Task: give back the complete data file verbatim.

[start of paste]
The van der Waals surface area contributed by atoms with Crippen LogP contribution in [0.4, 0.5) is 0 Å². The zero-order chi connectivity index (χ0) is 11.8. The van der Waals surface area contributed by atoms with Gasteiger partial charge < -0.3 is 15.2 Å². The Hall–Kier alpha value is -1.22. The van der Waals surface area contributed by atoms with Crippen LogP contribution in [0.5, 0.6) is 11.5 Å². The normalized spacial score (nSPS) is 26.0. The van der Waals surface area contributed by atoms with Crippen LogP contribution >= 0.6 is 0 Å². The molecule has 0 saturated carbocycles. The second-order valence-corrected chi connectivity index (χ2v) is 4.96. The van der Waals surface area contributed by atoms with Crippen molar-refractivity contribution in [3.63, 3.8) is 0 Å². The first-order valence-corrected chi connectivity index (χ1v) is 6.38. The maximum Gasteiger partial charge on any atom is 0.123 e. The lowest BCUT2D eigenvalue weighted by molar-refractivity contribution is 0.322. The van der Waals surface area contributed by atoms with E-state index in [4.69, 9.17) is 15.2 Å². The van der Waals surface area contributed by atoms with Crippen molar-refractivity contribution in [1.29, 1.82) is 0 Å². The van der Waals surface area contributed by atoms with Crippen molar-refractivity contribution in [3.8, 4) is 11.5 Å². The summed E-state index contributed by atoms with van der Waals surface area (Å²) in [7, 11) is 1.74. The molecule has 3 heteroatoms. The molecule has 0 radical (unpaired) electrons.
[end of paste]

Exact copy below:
The van der Waals surface area contributed by atoms with Crippen LogP contribution in [0.4, 0.5) is 0 Å². The zero-order chi connectivity index (χ0) is 11.8. The van der Waals surface area contributed by atoms with Gasteiger partial charge < -0.3 is 15.2 Å². The Hall–Kier alpha value is -1.22. The van der Waals surface area contributed by atoms with Crippen LogP contribution in [0.5, 0.6) is 11.5 Å². The normalized spacial score (nSPS) is 26.0. The van der Waals surface area contributed by atoms with Crippen LogP contribution >= 0.6 is 0 Å². The molecule has 0 saturated carbocycles. The second-order valence-corrected chi connectivity index (χ2v) is 4.96. The van der Waals surface area contributed by atoms with Crippen molar-refractivity contribution in [3.63, 3.8) is 0 Å². The first-order valence-corrected chi connectivity index (χ1v) is 6.38. The maximum Gasteiger partial charge on any atom is 0.123 e. The lowest BCUT2D eigenvalue weighted by molar-refractivity contribution is 0.322. The van der Waals surface area contributed by atoms with E-state index in [4.69, 9.17) is 15.2 Å². The van der Waals surface area contributed by atoms with Crippen molar-refractivity contribution in [1.29, 1.82) is 0 Å². The van der Waals surface area contributed by atoms with Crippen molar-refractivity contribution in [3.8, 4) is 11.5 Å². The summed E-state index contributed by atoms with van der Waals surface area (Å²) in [7, 11) is 1.74. The molecule has 3 heteroatoms. The molecule has 0 radical (unpaired) electrons.